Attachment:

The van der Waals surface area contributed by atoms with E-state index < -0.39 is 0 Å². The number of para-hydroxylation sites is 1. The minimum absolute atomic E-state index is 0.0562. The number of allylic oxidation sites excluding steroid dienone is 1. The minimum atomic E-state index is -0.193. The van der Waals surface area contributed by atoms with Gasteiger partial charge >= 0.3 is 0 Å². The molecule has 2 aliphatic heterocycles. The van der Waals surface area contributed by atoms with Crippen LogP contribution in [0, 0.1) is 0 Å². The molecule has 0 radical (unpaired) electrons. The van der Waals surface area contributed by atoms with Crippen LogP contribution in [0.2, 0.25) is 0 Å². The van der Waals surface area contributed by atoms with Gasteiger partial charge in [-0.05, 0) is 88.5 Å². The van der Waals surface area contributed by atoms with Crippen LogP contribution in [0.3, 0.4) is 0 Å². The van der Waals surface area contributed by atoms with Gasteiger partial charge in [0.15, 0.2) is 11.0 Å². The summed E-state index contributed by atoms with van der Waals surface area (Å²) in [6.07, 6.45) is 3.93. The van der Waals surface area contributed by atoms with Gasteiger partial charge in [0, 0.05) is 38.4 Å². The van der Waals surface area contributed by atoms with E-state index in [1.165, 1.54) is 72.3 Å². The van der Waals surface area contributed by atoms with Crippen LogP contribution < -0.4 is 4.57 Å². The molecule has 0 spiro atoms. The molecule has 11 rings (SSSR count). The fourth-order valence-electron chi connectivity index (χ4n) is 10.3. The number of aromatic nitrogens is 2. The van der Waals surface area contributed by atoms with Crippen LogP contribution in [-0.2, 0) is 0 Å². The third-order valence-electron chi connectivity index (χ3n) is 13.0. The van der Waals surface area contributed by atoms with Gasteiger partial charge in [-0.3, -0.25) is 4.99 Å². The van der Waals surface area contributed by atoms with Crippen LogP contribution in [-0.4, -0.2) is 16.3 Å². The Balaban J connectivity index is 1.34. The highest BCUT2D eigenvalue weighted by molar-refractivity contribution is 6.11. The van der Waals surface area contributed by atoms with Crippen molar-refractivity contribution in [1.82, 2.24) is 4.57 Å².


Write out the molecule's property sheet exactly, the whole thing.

The van der Waals surface area contributed by atoms with E-state index < -0.39 is 0 Å². The number of para-hydroxylation sites is 1. The minimum absolute atomic E-state index is 0.0562. The number of allylic oxidation sites excluding steroid dienone is 1. The minimum atomic E-state index is -0.193. The van der Waals surface area contributed by atoms with Gasteiger partial charge >= 0.3 is 0 Å². The molecule has 2 aliphatic heterocycles. The van der Waals surface area contributed by atoms with Crippen LogP contribution in [0, 0.1) is 0 Å². The molecule has 0 radical (unpaired) electrons. The van der Waals surface area contributed by atoms with Crippen LogP contribution in [0.2, 0.25) is 0 Å². The van der Waals surface area contributed by atoms with Gasteiger partial charge in [-0.05, 0) is 88.5 Å². The van der Waals surface area contributed by atoms with Crippen LogP contribution in [0.3, 0.4) is 0 Å². The van der Waals surface area contributed by atoms with Gasteiger partial charge in [0.15, 0.2) is 11.0 Å². The summed E-state index contributed by atoms with van der Waals surface area (Å²) in [6.07, 6.45) is 3.93. The van der Waals surface area contributed by atoms with Gasteiger partial charge in [0, 0.05) is 38.4 Å². The van der Waals surface area contributed by atoms with E-state index in [1.165, 1.54) is 72.3 Å². The van der Waals surface area contributed by atoms with Crippen LogP contribution < -0.4 is 4.57 Å². The molecule has 0 spiro atoms. The molecule has 11 rings (SSSR count). The fourth-order valence-electron chi connectivity index (χ4n) is 10.3. The number of aromatic nitrogens is 2. The van der Waals surface area contributed by atoms with Crippen LogP contribution in [-0.2, 0) is 0 Å². The third-order valence-electron chi connectivity index (χ3n) is 13.0. The van der Waals surface area contributed by atoms with Gasteiger partial charge in [-0.3, -0.25) is 4.99 Å². The van der Waals surface area contributed by atoms with Crippen LogP contribution in [-0.4, -0.2) is 16.3 Å². The Balaban J connectivity index is 1.34. The highest BCUT2D eigenvalue weighted by molar-refractivity contribution is 6.11. The van der Waals surface area contributed by atoms with Crippen molar-refractivity contribution in [1.82, 2.24) is 4.57 Å².